Implementation and Effectiveness Trial of HN-STAR (HN-STAR)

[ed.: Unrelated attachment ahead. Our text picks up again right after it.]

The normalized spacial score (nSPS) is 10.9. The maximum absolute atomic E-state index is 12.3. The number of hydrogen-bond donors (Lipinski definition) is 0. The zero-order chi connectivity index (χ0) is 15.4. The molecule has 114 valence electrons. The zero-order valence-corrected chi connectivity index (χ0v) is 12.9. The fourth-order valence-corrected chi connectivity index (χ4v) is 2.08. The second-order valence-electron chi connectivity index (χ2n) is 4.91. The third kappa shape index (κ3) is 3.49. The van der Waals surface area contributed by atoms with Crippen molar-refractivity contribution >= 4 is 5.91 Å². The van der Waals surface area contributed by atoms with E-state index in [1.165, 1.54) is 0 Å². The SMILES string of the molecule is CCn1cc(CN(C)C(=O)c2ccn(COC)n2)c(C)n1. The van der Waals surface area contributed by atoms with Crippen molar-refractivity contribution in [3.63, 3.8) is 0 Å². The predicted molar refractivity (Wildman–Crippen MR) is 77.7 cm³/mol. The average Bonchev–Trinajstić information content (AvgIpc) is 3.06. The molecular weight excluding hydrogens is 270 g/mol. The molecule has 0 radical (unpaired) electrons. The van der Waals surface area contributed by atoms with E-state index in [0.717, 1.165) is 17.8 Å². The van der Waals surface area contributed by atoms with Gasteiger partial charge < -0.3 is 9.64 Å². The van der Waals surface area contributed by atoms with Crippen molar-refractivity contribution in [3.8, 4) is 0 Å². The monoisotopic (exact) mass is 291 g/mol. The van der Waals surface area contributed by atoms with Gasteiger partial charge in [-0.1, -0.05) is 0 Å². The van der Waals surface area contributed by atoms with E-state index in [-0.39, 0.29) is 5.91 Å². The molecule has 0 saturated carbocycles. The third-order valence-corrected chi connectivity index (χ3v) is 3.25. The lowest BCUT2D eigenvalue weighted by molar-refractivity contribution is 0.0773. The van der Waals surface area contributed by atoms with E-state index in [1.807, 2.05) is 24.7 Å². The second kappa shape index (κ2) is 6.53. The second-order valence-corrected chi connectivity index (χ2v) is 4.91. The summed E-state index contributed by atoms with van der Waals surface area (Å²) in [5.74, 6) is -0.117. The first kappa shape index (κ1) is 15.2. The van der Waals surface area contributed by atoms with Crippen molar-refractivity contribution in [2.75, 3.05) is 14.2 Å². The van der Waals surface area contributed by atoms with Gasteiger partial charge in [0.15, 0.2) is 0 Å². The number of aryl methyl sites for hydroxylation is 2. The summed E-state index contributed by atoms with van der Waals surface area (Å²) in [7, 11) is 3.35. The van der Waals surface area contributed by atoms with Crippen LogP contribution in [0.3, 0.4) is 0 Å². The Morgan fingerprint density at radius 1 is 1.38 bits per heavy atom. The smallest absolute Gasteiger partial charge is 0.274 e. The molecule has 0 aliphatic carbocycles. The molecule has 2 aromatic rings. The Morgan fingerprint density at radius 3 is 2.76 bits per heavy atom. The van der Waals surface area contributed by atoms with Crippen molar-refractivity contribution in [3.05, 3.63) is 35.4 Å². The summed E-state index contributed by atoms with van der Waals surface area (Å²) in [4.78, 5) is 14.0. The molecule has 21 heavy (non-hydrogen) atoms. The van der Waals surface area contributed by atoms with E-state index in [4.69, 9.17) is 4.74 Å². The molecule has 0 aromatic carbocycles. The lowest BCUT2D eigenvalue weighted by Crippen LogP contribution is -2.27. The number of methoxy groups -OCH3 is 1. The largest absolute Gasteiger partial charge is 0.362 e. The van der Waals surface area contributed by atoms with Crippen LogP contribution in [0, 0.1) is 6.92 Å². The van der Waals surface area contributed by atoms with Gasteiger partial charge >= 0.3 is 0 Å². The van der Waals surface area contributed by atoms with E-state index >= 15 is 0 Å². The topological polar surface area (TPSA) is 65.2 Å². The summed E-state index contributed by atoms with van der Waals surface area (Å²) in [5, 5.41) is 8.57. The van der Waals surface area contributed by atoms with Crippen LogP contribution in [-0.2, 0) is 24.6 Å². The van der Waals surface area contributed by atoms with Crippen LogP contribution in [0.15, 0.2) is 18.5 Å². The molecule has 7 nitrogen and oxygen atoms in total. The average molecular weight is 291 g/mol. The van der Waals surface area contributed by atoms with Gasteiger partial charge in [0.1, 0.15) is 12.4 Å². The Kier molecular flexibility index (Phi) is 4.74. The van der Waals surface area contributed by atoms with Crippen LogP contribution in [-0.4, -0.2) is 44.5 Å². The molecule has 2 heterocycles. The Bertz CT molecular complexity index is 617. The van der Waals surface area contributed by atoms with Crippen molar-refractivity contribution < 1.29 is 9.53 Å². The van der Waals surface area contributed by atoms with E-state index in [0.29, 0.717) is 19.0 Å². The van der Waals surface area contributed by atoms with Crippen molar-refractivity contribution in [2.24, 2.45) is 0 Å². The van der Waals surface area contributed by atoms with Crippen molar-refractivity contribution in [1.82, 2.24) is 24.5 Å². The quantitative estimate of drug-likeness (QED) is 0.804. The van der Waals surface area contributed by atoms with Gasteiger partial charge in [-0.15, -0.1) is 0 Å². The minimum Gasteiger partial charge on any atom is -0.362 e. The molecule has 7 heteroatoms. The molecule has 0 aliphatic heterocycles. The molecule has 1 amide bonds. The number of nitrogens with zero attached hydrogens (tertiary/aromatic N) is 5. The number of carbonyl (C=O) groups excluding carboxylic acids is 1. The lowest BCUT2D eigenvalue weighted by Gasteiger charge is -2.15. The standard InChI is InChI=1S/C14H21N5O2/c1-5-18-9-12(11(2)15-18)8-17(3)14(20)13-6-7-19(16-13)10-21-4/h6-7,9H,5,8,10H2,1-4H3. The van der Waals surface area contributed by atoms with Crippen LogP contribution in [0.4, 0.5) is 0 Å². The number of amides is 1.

People who have been treated for head and neck cancer (HNC survivors) can experience serious consequences from their cancer and its treatment, ongoing risks of new cancers, and other unrelated illnesses. These concerns pose challenges to the provision of comprehensive care to HNC survivors. We created HN-STAR to facilitate and tailor the ongoing care of HNC survivors. Survivors use HN-STAR on a computer or tablet to answer questions about symptoms and health concerns before a routine visit with a cancer care provider. During the clinic visit, the provider uses HN-STAR to see evidence-based recommendations for managing each concern reported by the survivor. The provider and survivor discuss recommendations and select appropriate actions (e.g., testing, referrals, prescriptions, self-management). HN-STAR produces a survivorship care plan that includes all reported concerns and the actions selected in clinic. The survivorship care plan is given to the survivor and the primary care provider. Three months, six months, and nine months later, the survivor uses HN-STAR from home (or clinic) to report their concerns again, and a new survivorship care plan is created each time. Our trial randomizes =30 oncology practices from the National Community Oncology Research Program to use HN-STAR or provide usual care to 350 recent survivors of head and neck cancer. We hypothesize that survivors in the HN-STAR arm will have greater improvement in patient-centered outcomes (including cancer-related well-being, symptoms, and patient activation) over one year compared to survivors in the usual care arm, measured by surveys at baseline and one year later. We also hypothesize that survivors in the HN-STAR arm will be more likely to receive care that is aligned with evidence-based recommendations during the year of the study than survivors in the usual care arm. Our final aim investigates the implementation of HN-STAR in clinical practice, using interviews and surveys of survivors, providers, and other clinic staff to understand the feasibility, acceptability, appropriateness, and other aspects of providing survivorship care to head and neck cancer survivors.